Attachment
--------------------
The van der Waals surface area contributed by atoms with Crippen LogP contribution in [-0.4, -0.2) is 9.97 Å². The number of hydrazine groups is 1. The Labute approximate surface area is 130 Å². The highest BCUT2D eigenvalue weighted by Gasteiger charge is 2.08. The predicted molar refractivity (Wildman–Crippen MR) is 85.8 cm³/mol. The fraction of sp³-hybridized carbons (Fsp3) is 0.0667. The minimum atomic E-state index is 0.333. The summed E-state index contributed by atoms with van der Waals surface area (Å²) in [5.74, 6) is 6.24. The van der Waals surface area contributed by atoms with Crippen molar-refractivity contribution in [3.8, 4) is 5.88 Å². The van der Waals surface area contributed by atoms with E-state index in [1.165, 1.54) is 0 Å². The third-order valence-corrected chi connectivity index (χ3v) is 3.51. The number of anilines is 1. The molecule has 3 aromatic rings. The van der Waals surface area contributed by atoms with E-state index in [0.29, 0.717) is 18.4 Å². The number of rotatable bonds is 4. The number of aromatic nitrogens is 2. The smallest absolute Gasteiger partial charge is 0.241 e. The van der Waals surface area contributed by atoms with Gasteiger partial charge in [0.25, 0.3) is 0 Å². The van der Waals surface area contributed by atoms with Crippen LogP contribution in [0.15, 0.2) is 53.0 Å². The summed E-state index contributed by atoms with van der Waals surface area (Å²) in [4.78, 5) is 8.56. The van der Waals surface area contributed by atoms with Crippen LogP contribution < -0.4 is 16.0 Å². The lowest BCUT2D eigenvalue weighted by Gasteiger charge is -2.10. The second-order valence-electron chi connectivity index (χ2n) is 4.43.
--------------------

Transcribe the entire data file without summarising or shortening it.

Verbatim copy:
The van der Waals surface area contributed by atoms with Crippen LogP contribution in [-0.4, -0.2) is 9.97 Å². The number of hydrazine groups is 1. The Labute approximate surface area is 130 Å². The highest BCUT2D eigenvalue weighted by Gasteiger charge is 2.08. The predicted molar refractivity (Wildman–Crippen MR) is 85.8 cm³/mol. The fraction of sp³-hybridized carbons (Fsp3) is 0.0667. The minimum atomic E-state index is 0.333. The summed E-state index contributed by atoms with van der Waals surface area (Å²) in [5.74, 6) is 6.24. The van der Waals surface area contributed by atoms with Crippen molar-refractivity contribution in [3.8, 4) is 5.88 Å². The van der Waals surface area contributed by atoms with E-state index in [1.165, 1.54) is 0 Å². The third-order valence-corrected chi connectivity index (χ3v) is 3.51. The number of anilines is 1. The molecule has 3 aromatic rings. The van der Waals surface area contributed by atoms with E-state index in [0.29, 0.717) is 18.4 Å². The number of rotatable bonds is 4. The number of aromatic nitrogens is 2. The smallest absolute Gasteiger partial charge is 0.241 e. The van der Waals surface area contributed by atoms with Gasteiger partial charge in [0.25, 0.3) is 0 Å². The van der Waals surface area contributed by atoms with Crippen LogP contribution in [0.15, 0.2) is 53.0 Å². The summed E-state index contributed by atoms with van der Waals surface area (Å²) in [4.78, 5) is 8.56. The van der Waals surface area contributed by atoms with Crippen LogP contribution < -0.4 is 16.0 Å². The lowest BCUT2D eigenvalue weighted by Gasteiger charge is -2.10. The second-order valence-electron chi connectivity index (χ2n) is 4.43.